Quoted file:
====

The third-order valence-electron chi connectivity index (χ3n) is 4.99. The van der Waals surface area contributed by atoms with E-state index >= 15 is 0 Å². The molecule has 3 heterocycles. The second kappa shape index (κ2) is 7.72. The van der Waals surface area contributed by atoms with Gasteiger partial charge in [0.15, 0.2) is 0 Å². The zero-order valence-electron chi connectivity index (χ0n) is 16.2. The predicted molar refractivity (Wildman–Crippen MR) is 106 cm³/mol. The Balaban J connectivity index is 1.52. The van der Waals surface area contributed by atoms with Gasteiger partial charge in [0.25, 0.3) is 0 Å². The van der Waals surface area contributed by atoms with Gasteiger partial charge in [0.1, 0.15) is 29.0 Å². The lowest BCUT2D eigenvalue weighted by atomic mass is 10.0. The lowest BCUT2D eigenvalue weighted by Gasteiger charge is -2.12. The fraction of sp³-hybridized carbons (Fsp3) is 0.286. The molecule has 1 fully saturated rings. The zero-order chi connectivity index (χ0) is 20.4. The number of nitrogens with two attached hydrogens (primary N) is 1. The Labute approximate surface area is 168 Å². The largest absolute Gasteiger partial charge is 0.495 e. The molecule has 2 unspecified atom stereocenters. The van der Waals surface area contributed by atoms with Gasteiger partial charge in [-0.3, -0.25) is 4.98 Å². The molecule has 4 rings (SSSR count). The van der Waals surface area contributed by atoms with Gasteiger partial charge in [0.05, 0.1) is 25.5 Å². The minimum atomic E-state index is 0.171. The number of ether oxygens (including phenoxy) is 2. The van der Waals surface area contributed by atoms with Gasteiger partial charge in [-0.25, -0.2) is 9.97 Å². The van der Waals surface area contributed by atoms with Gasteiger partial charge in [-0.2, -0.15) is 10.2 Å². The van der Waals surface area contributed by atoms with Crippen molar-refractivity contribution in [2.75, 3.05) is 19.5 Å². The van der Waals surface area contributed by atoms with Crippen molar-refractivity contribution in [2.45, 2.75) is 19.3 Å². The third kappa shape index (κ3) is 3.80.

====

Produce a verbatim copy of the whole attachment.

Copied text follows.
The third-order valence-electron chi connectivity index (χ3n) is 4.99. The van der Waals surface area contributed by atoms with E-state index >= 15 is 0 Å². The molecule has 3 heterocycles. The second kappa shape index (κ2) is 7.72. The van der Waals surface area contributed by atoms with Gasteiger partial charge in [0.15, 0.2) is 0 Å². The zero-order valence-electron chi connectivity index (χ0n) is 16.2. The predicted molar refractivity (Wildman–Crippen MR) is 106 cm³/mol. The Balaban J connectivity index is 1.52. The van der Waals surface area contributed by atoms with Gasteiger partial charge in [0.25, 0.3) is 0 Å². The van der Waals surface area contributed by atoms with Gasteiger partial charge in [0.1, 0.15) is 29.0 Å². The lowest BCUT2D eigenvalue weighted by atomic mass is 10.0. The lowest BCUT2D eigenvalue weighted by Gasteiger charge is -2.12. The fraction of sp³-hybridized carbons (Fsp3) is 0.286. The molecule has 1 fully saturated rings. The zero-order chi connectivity index (χ0) is 20.4. The number of nitrogens with two attached hydrogens (primary N) is 1. The Labute approximate surface area is 168 Å². The largest absolute Gasteiger partial charge is 0.495 e. The molecule has 2 unspecified atom stereocenters. The van der Waals surface area contributed by atoms with Gasteiger partial charge in [-0.3, -0.25) is 4.98 Å². The molecule has 4 rings (SSSR count). The van der Waals surface area contributed by atoms with Gasteiger partial charge in [0.05, 0.1) is 25.5 Å². The minimum atomic E-state index is 0.171. The number of ether oxygens (including phenoxy) is 2. The van der Waals surface area contributed by atoms with Gasteiger partial charge in [-0.25, -0.2) is 9.97 Å². The van der Waals surface area contributed by atoms with Gasteiger partial charge in [-0.2, -0.15) is 10.2 Å². The van der Waals surface area contributed by atoms with Crippen molar-refractivity contribution in [2.75, 3.05) is 19.5 Å². The van der Waals surface area contributed by atoms with Crippen molar-refractivity contribution in [2.45, 2.75) is 19.3 Å². The third kappa shape index (κ3) is 3.80.